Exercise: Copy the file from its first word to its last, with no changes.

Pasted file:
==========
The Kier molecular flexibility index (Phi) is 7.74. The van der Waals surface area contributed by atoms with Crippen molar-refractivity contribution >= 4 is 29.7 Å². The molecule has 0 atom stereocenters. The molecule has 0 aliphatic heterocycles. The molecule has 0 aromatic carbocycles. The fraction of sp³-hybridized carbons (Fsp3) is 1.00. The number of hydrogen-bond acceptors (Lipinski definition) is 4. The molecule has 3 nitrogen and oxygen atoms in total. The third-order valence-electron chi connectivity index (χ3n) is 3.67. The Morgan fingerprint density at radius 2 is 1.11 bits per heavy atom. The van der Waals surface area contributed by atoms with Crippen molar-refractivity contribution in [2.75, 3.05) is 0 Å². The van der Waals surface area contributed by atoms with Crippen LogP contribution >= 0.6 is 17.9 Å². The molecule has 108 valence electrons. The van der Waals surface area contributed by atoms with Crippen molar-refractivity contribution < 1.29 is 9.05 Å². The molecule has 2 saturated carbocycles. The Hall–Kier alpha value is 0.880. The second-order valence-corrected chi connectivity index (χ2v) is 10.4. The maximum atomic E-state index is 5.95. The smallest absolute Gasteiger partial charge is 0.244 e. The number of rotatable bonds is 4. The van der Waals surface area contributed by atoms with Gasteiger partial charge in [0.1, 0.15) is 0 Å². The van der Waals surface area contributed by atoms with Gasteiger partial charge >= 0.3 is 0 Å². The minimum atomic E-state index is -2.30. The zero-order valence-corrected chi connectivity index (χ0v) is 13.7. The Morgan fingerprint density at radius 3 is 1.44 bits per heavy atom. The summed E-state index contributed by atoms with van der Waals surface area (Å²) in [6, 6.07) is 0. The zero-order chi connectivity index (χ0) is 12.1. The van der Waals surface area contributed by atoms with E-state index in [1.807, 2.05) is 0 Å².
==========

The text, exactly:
The Kier molecular flexibility index (Phi) is 7.74. The van der Waals surface area contributed by atoms with Crippen molar-refractivity contribution >= 4 is 29.7 Å². The molecule has 0 atom stereocenters. The molecule has 0 aliphatic heterocycles. The molecule has 0 aromatic carbocycles. The fraction of sp³-hybridized carbons (Fsp3) is 1.00. The number of hydrogen-bond acceptors (Lipinski definition) is 4. The molecule has 3 nitrogen and oxygen atoms in total. The third-order valence-electron chi connectivity index (χ3n) is 3.67. The Morgan fingerprint density at radius 2 is 1.11 bits per heavy atom. The van der Waals surface area contributed by atoms with Crippen molar-refractivity contribution in [2.75, 3.05) is 0 Å². The van der Waals surface area contributed by atoms with Crippen LogP contribution >= 0.6 is 17.9 Å². The molecule has 108 valence electrons. The van der Waals surface area contributed by atoms with Crippen molar-refractivity contribution < 1.29 is 9.05 Å². The molecule has 2 saturated carbocycles. The Hall–Kier alpha value is 0.880. The second-order valence-corrected chi connectivity index (χ2v) is 10.4. The maximum atomic E-state index is 5.95. The smallest absolute Gasteiger partial charge is 0.244 e. The number of rotatable bonds is 4. The van der Waals surface area contributed by atoms with Gasteiger partial charge in [0.1, 0.15) is 0 Å². The van der Waals surface area contributed by atoms with Gasteiger partial charge >= 0.3 is 0 Å². The minimum atomic E-state index is -2.30. The zero-order valence-corrected chi connectivity index (χ0v) is 13.7. The Morgan fingerprint density at radius 3 is 1.44 bits per heavy atom. The summed E-state index contributed by atoms with van der Waals surface area (Å²) in [6, 6.07) is 0. The zero-order chi connectivity index (χ0) is 12.1. The van der Waals surface area contributed by atoms with E-state index in [1.807, 2.05) is 0 Å².